Shadrach, Meshach and Abednego vs the World
Isn’t it interesting that when Shadrach, Meshach and Abednego were confronted with government agents demanding to be worshipped (or else), they didn’t have a committee about the matter. They didn’t look through the Torah to see if, when God gave the first commandment, there was enough of a loophole to bow down, but not worship.
And it is interesting that they did not bring up the concept of “this is ok at this point because we are not in the tribulation yet.” I enjoy a good sermon, but there is something that is lacking in almost every one I hear: valid application to the people listening. Unfortunately, not every church is as nice as the one my wife and I go to, so I can’t just raise my hand and say, “hey, wait! This doesn’t just apply to a future you erroneously think we will never see!!” So, instead of shouting witty one-liners from my seat in the back row (where all good Baptists should be sitting), I break out my mobile study room and start comparing what the pastor says to what the Bible says.
And while a pastor might use such a passage to tie into “persecution coming to America,” or the loss of religious freedoms that may happen “someday,” I realize his preaching has a large error. This is because there is no freedom in America, let alone freedom of religion. Like China, there is only one acceptable religion: the religion of the State. Sure, there are churches, and temple halls, and mosques every other block, but these institutions are only acceptable so long as their preaching does not disrupt the agenda of the State. Almost every one of these are run by leaders who may be republican, democrat, or apolitical, but almost none will speak out against the institution of the State as immoral. None will speak about taxation being glorified theft. Most probably have never considered the idea that the State itself may be immoral. And many are taught that God himself established the State (Its not in the Bible, but people say it is).
And so, with the mindset that the State was and is, the Bible must be twisted to support this idea. And this twisted State supporting version of the Scripture is taught and believed by so many that any persecution is not obvious to them. They have an idea that they live under religious freedom simply because they observe a religion allowed by the State, but religious beliefs that do not support the idea of the State is de-facto prohibited in America, and socially unacceptable in almost any church.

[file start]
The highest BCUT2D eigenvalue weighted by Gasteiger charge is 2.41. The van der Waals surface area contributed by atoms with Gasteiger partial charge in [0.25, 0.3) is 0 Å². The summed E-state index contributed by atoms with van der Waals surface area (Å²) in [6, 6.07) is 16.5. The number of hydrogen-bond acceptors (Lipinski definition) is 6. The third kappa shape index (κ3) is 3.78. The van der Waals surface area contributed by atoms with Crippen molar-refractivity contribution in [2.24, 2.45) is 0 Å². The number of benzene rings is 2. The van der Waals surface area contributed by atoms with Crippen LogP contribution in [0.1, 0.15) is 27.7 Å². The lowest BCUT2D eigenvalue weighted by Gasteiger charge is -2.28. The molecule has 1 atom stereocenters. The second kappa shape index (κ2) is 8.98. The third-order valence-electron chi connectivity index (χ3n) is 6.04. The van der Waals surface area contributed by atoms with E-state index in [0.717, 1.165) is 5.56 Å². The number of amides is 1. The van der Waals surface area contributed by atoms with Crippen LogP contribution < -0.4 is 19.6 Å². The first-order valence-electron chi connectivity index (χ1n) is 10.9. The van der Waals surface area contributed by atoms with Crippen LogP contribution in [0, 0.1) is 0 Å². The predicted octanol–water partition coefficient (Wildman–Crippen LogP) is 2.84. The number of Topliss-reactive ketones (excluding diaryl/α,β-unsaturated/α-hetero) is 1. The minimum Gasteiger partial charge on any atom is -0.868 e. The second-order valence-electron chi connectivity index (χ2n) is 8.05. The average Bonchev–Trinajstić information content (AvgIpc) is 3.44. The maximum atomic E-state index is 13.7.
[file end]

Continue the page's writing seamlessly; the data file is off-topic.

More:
Try not standing for a piece of cloth when “all kinds of music” is played. When it was commanded that they bow before a statue of the king, Shadrach, Meshach and Abed-nego did not. But in America, most Christians expect their brothers to stand before a cloth, the symbol of the State, and pledge their allegiance to it, and show reverence while the national anthem (or hymn, same difference), is played. You may not be thrown into a fiery furnace yet, but you will face difficulties because of it.
Try living as the Amish, who live by their convictions regardless of what the State commands them. They still sell raw milk, which the State has declared to be illegal. They build homes without electricity, which the State has declared to be illegal. They will not allow themselves to be used as soldiers for the State. They have been persecuted by the State for refusing to believe the State is God, or that the State is the mediator between God and man.
Christians that try to live according to the Bible will face persecution in America. Its not going to be the kind that you hear in your Sunday School class. Its not going to be a door slamming in your face or someone spitting on you, but a strong retaliation from the world system, the State. Christians, and others that choose to live a moral life, have been getting arrested, beaten or killed for some time now. Most choose to ignore it, labeling them extremists, or telling themselves that following God somehow would make them immune to a backlash from the State.
Perhaps we don’t want to think that persecution is active in America because that would mean that we might have to face it. If there is little to no persecution in America, then we are living a perfectly normal life if we never face difficulties. So we acknowledge it occurs elsewhere, and live in fear of “when it does come,” thinking we can still control the world system and make it not attack us. Fact is, persecution is pretty much universal, and you will always be faced with making difficult decisions. Well, unless you subscribe to the State religion.